Badly deformed archtop mandolin

Discussion in 'Other Guitars, other instruments' started by Hallo Spencer, Feb 28, 2018.

  1. Hallo Spencer

    Hallo Spencer TDPRI Member

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    Hello.

    I've got a cheap Harley Benton mandolin and over the years the top sunk in very badly. The whole thing is even so flexible that you can almost get some whammy bar effects by lightly pressing the top near the bridge.

    I took some pictures. You can see that the top under the bridge on the treble side is depressed by more than half a cm when the mandolin is strung up and tuned. However, the warping is not so bad when theres no pressure from the strings. So I thought I might put a piece of wood between the top and the bottom of the mandolin to stabilize the area but I'm really not sure if that's a good fix.

    I'd really need some advice because the damage keeps getting worse and I'm afraid the mandolin will be unplayable in the near future. Thanks!
     
    Last edited: Feb 28, 2018
  2. Hallo Spencer

    Hallo Spencer TDPRI Member

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  3. telemnemonics

    telemnemonics Doctor of Teleocity Ad Free Member

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    It's possible that there is a top brace that's come unglued, which could be repaired and bring the top back up.
    You might slip a smart phone in the f hole to take pics or even look at the screen, or you can tap on the top and hear the detached brace.
    A violin had a sound post between the treble side of the inside of the top and back, like you're thinking of putting a block.
    That could work too.
     
  4. P Bill

    P Bill Tele-Meister

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    You're on the right track with support from the inside. A violin sound post under each tone bar, at the bridge feet might get you out of the poo for awhile. Only one tone bar in a fiddle and the sound post engages the top directly. The acoustic sound will most likely be very different. I'm guessing here but, like a fiddle sound post, positioning fore or aft will affect the tone. A proper repair would be worth more than the instrument. All the best.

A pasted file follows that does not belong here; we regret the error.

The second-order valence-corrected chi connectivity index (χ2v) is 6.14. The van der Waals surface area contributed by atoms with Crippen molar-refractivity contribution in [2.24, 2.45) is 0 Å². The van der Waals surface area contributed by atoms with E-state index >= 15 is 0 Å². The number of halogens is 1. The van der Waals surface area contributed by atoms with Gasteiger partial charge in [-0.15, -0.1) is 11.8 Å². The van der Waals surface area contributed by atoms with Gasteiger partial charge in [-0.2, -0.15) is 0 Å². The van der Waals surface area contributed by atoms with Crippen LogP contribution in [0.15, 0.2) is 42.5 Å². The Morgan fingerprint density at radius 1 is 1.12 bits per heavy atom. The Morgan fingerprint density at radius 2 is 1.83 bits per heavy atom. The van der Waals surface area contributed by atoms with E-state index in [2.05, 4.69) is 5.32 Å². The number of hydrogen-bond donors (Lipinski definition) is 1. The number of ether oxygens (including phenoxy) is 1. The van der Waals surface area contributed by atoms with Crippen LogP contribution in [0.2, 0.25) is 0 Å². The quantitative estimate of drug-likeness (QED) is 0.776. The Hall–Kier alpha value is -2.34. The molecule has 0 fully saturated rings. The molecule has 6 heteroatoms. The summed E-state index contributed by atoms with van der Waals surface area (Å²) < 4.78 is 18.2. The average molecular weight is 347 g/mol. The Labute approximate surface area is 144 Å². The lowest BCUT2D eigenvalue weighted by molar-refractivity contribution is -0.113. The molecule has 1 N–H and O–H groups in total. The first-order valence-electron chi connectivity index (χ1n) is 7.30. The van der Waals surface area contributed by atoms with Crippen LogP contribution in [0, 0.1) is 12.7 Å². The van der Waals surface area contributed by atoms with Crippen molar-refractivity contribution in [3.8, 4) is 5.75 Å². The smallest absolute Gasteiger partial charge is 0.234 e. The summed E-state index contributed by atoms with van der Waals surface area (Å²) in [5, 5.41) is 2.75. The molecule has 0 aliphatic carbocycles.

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    Last edited: Feb 28, 2018
  5. philosofriend

    philosofriend Tele-Holic

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    Putting in a post will change the sound, especially the attack of each note. It might sound better through an amp, but don't count on it.

    If you hate the sound of a post, the alternative is to glue a brace on the underside of the top (or reglue the factory brace.) The problem with this is that those F-holes are so small that unless you are experienced at building ships in bottles, you have to remove the top of the instrument to do this! Ugh!

    Violins don't have binding. Taking the top off a violin is almost an easy routine operation. Not so on a mandolin.
     
  6. Paul in Colorado

    Paul in Colorado Telefied Ad Free Member

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    An electric with a pickup like that? Sound post. Is there anyone learning lutherie you know who might be able to do it cheap? A loose brace might be the problem as well, but I've seen '70's Gibson Archtops do the same thing.
     
  7. Hallo Spencer

    Hallo Spencer TDPRI Member